February 28, 2023 - 9:30am

Rishi Sunak used a curious phrase towards the end of his remarks at yesterday’s joint press conference with EU Commission President Ursula von der Leyen. This was: “parties will want to consider the agreement in detail, a process that will need time and care.” 

That means that, despite some febrile rumours doing the rounds on social media, both the UK and EU don’t expect Northern Ireland’s largest Unionist party, the Democratic Unionist Party (DUP), to make a public decision on the Windsor Framework before Northern Ireland’s local council elections on 18 May. I am confident that a drawn-out process for the DUP accepting a remarkably generous deal from their point of view was squared with London and Brussels beforehand. A drawn-out DUP consultation process, perhaps involving external stakeholders, will allow them to kick the big decision forward for a crucial few months until polling day has passed.  

The reason for that is that a cardinal point of DUP political strategy is never to allow themselves to be outflanked on the Right, in the way that they themselves once outflanked the long-dominant Ulster Unionist Party in the early years of this century. To their Right lies the hardline Traditional Unionist Voice (TUV), formed and led, ironically, by a former DUP Member of the European Parliament, Jim Allister. It has threatened a breakthrough several times, without ever quite managing it, since being established in 2007 to protest the party going into government with Sinn Féin. 

In last year’s Assembly election, the party surged to 7% of the vote, by far its best ever result outside Euro elections. Yet it was so far to the Right — for example, it is coy about whether it would like to recriminalise homosexuality — that it fared poorly in the transferred votes that are crucial in Northern Ireland’s electoral system. In fact, it failed to make a single gain, returning Allister to Stormont on his own for the sixth election in a row. However, even a slight further uptick in their fortunes would see them crossing thresholds in shares of the vote where they need transfers from other parties, which are in any case often lower in council elections to begin with, and potentially taking a decent haul of seats from the DUP.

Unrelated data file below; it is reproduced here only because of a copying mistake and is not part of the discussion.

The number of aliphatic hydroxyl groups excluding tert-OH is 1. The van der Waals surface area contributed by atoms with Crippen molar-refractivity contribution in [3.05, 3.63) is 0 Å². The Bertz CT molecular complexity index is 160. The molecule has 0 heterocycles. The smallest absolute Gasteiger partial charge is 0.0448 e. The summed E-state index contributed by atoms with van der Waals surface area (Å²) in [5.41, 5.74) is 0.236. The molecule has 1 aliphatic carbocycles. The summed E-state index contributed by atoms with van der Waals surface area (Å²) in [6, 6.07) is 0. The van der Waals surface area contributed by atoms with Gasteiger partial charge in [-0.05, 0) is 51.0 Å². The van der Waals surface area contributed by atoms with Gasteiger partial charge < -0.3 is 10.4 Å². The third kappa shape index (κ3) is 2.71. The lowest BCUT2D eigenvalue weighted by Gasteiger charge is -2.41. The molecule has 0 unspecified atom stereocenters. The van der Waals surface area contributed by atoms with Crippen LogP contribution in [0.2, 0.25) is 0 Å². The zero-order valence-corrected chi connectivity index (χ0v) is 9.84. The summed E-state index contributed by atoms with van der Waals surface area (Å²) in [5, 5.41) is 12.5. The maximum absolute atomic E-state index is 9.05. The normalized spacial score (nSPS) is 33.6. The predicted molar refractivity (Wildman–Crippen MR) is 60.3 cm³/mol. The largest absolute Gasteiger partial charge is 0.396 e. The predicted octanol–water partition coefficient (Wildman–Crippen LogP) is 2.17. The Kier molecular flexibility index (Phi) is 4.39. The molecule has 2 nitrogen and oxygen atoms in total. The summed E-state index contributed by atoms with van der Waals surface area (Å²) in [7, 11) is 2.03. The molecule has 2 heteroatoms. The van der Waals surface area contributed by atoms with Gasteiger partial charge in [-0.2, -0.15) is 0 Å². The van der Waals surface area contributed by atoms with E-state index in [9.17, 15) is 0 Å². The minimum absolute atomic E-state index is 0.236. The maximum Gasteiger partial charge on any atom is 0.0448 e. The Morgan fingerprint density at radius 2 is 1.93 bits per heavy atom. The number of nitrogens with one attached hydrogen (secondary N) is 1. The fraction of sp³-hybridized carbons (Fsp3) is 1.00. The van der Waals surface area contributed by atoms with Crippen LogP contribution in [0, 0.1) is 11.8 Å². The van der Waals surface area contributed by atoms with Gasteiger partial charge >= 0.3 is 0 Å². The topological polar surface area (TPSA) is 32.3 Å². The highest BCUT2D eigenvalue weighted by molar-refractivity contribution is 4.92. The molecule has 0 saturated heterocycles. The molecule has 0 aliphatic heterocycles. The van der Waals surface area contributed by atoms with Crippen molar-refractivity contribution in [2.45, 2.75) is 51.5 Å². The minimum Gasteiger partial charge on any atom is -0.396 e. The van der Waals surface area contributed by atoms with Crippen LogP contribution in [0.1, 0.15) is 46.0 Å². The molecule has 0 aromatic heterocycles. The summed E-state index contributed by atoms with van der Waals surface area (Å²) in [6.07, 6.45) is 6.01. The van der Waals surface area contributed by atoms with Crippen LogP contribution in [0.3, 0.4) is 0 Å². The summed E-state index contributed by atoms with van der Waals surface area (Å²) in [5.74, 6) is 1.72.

It may seem extraordinary that Sunak and von der Leyen are spending time worrying about local council seats in Tyrone rather than rockets in Donetsk, but Northern Irish politics is a game of inches. It is often forgotten that the putsch of Ian Paisley as leader of the party he founded began after the DUP lost a substantial number of votes to the TUV in a single council by-election in County Down in 2008. 

What even the most politically short-sighted can, however, see is that the DUP now has a huge interest in getting both this deal and Stormont’s institutions of governance to work. A surge in turnout among liberal voters with moderate views on Northern Ireland sovereignty and identity issues since the Brexit referendum has seen Unionist parties’ combined percentage share of the vote fall to the low forties. The Union now, and for the foreseeable future, depends on the votes of centrists who were mostly staunchly opposed to Brexit. London and Brussels hope this deal may allow Northern Ireland’s metropolitan liberals to sleep more easily while assuaging the concerns of the Unionist Right.

Gerry Lynch was Executive Director of the Alliance Party of Northern Ireland from 2007-10 and is now a country parson in Wiltshire.